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Delay-period activities in two subdivisions of monkey inferotemporal cortex during pair association memory task

Authors

  • Yuji Naya,

    1. Department of Physiology, The University of Tokyo School of Medicine, Hongo, Tokyo 113–0033, Japan
    2. Laboratory of Cognitive Neuroscience, National Institute for Physiological Sciences, Okazaki, Aichi 444–8585, Japan
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  • Masatoshi Yoshida,

    1. Department of Physiology, The University of Tokyo School of Medicine, Hongo, Tokyo 113–0033, Japan
    2. Laboratory of Cognitive Neuroscience, National Institute for Physiological Sciences, Okazaki, Aichi 444–8585, Japan
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  • Masaki Takeda,

    1. Department of Physiology, The University of Tokyo School of Medicine, Hongo, Tokyo 113–0033, Japan
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  • Ryoko Fujimichi,

    1. Department of Physiology, The University of Tokyo School of Medicine, Hongo, Tokyo 113–0033, Japan
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  • Yasushi Miyashita

    1. Department of Physiology, The University of Tokyo School of Medicine, Hongo, Tokyo 113–0033, Japan
    2. Laboratory of Cognitive Neuroscience, National Institute for Physiological Sciences, Okazaki, Aichi 444–8585, Japan
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: Dr Y. Naya, 1Department of Physiology, as above or Professor Y. Miyashita, 1Department of Physiology, as above.
Email: naya-ns@umin.ac.jp or yasushi_miyashita@m.u-tokyo.ac.jp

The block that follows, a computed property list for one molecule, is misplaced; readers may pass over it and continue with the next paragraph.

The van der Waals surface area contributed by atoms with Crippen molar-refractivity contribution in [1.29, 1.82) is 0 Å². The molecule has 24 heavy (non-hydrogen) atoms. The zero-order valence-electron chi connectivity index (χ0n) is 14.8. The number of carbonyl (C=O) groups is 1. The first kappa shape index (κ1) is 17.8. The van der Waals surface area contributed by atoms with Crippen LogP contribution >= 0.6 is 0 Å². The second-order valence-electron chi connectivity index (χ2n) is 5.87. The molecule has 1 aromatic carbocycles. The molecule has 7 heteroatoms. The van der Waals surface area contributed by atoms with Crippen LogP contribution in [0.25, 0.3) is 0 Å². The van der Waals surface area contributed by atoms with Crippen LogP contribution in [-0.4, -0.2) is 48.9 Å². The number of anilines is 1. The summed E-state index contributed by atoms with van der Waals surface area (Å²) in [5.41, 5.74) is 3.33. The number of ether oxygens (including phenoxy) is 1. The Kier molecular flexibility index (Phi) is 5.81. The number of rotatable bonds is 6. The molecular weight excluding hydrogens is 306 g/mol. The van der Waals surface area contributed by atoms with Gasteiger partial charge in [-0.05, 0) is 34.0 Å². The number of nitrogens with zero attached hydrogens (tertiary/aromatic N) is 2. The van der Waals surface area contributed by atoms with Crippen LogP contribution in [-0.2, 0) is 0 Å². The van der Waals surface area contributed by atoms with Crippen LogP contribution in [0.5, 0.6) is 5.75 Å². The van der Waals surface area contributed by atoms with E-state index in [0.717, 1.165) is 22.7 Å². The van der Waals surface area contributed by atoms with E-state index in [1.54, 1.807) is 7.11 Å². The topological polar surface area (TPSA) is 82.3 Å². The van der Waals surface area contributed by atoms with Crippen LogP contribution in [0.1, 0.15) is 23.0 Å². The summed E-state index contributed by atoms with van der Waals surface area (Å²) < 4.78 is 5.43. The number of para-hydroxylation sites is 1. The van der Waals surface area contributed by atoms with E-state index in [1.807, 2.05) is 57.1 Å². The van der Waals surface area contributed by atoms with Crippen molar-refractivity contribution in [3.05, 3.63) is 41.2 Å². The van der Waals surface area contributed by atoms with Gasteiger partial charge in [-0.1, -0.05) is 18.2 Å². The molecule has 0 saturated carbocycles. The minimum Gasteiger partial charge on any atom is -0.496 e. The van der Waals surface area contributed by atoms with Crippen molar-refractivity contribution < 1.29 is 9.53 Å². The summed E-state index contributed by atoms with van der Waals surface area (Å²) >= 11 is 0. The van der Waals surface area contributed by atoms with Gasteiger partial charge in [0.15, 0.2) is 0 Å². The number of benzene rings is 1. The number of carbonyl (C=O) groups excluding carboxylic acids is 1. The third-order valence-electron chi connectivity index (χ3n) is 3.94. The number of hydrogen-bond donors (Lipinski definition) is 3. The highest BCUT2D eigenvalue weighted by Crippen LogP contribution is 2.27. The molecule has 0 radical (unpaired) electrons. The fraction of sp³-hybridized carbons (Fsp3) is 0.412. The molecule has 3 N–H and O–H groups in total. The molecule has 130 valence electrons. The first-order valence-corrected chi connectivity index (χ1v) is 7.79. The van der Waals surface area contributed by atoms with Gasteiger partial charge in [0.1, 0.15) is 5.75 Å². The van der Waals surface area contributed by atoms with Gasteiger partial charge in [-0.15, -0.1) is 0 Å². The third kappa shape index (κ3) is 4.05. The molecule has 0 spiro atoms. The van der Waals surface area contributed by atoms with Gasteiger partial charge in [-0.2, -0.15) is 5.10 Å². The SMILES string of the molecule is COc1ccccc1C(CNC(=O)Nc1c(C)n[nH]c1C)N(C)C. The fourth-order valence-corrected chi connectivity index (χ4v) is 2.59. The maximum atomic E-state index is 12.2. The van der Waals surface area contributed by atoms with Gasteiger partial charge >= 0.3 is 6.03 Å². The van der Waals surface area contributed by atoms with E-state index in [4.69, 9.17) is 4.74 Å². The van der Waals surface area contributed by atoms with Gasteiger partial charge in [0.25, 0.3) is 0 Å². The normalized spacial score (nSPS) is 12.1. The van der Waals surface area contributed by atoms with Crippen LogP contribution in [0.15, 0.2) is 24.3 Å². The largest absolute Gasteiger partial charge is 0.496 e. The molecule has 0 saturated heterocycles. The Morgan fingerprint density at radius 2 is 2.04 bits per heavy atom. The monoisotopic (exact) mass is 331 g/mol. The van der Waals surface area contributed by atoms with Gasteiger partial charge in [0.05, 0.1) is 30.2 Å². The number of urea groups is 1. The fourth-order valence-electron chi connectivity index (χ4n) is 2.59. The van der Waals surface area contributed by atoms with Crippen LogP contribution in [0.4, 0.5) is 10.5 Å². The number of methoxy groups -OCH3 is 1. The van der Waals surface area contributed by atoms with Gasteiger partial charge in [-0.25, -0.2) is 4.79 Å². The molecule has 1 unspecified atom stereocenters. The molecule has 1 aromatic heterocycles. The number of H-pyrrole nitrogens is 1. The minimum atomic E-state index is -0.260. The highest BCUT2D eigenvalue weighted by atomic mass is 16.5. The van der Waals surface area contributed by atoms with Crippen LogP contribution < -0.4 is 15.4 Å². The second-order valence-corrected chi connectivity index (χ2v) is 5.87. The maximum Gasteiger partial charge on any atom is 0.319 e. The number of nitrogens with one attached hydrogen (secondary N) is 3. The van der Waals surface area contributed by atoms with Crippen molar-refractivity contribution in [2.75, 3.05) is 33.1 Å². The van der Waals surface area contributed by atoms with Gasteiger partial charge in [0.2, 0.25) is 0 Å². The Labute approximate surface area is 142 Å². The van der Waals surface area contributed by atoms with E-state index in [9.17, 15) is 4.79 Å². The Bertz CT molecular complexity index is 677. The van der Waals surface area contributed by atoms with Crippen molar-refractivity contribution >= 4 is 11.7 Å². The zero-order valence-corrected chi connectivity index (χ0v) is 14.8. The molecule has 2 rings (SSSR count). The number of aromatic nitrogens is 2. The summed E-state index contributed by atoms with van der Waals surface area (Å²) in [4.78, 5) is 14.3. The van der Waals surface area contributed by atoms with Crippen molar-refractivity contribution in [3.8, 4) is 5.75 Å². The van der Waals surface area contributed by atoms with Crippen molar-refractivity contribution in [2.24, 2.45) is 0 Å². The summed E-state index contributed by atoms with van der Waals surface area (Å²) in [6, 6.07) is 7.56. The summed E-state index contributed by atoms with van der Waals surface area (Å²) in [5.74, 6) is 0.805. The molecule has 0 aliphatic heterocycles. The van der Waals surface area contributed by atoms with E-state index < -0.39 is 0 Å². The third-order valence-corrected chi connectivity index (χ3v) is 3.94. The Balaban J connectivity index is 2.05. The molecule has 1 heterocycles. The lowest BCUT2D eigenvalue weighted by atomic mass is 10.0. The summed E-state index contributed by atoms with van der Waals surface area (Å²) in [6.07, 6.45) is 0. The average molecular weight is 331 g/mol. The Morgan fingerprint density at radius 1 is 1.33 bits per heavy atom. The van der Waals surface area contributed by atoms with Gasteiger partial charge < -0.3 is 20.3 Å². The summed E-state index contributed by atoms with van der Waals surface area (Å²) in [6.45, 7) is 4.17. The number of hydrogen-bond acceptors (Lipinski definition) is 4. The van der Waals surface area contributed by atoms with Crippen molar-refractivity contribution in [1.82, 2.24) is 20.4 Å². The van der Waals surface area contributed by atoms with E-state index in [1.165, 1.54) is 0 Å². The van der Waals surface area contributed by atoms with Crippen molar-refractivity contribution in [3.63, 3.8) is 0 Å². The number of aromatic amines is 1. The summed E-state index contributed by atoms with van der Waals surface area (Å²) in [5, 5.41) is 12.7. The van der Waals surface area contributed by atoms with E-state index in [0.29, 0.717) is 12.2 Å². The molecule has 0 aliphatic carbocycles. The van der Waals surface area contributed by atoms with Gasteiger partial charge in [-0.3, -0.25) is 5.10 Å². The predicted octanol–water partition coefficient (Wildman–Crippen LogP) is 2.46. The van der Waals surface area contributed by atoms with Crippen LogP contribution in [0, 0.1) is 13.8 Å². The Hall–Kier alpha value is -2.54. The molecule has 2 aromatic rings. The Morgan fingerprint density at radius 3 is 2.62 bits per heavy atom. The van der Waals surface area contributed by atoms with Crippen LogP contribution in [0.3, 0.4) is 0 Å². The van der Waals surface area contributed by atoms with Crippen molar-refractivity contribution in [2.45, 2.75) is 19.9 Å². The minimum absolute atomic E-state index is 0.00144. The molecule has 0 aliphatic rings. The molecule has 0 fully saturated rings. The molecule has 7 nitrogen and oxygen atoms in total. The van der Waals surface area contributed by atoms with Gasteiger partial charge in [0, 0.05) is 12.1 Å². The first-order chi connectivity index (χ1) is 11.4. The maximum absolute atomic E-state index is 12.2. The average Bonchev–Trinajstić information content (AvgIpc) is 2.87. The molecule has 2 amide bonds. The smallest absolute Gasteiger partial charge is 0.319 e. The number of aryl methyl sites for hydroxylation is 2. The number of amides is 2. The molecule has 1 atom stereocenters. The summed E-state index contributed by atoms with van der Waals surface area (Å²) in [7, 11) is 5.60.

Abstract

The macaque inferotemporal cortex, which is involved in encoding and retrieval of visual long-term memory, consists of two distinct but mutually interconnected areas: area TE (TE) and area 36 (A36). In the present study, we compared delay-period activities of the two subdivisions in terms of their signal contents. We recorded single-unit activities from TE and A36 during a delayed pair association task, in which monkeys were required to choose the paired associate of a cue stimulus after a delay period. The stimulus-selective delay-period activities of single neurons were characterized by using partial correlation coefficients of delay-period activities for each cue stimulus with the cue-period responses to that stimulus (cue-holding index, CHI) and with the cue-period responses to its paired associate (pair-recall index, PRI). The delay-period activities of TE neurons preferentially represented the paired associate (PRI, median = 0.54) rather than the cue stimulus itself (CHI, 0.23) (P < 0.001, n = 70), while the delay-period activities of A36 neurons retained both the cue stimulus and its paired associate equivalently (CHI, 0.44; PRI, 0.46) (P = 0.78, n = 38). These results indicate that the signal contents of delay-period activities differ between the two subdivisions: TE mostly represents a sought target that is retrieved from long-term memory, while A36 in addition retains cue-stimulus that is transmitted from earlier visual areas.

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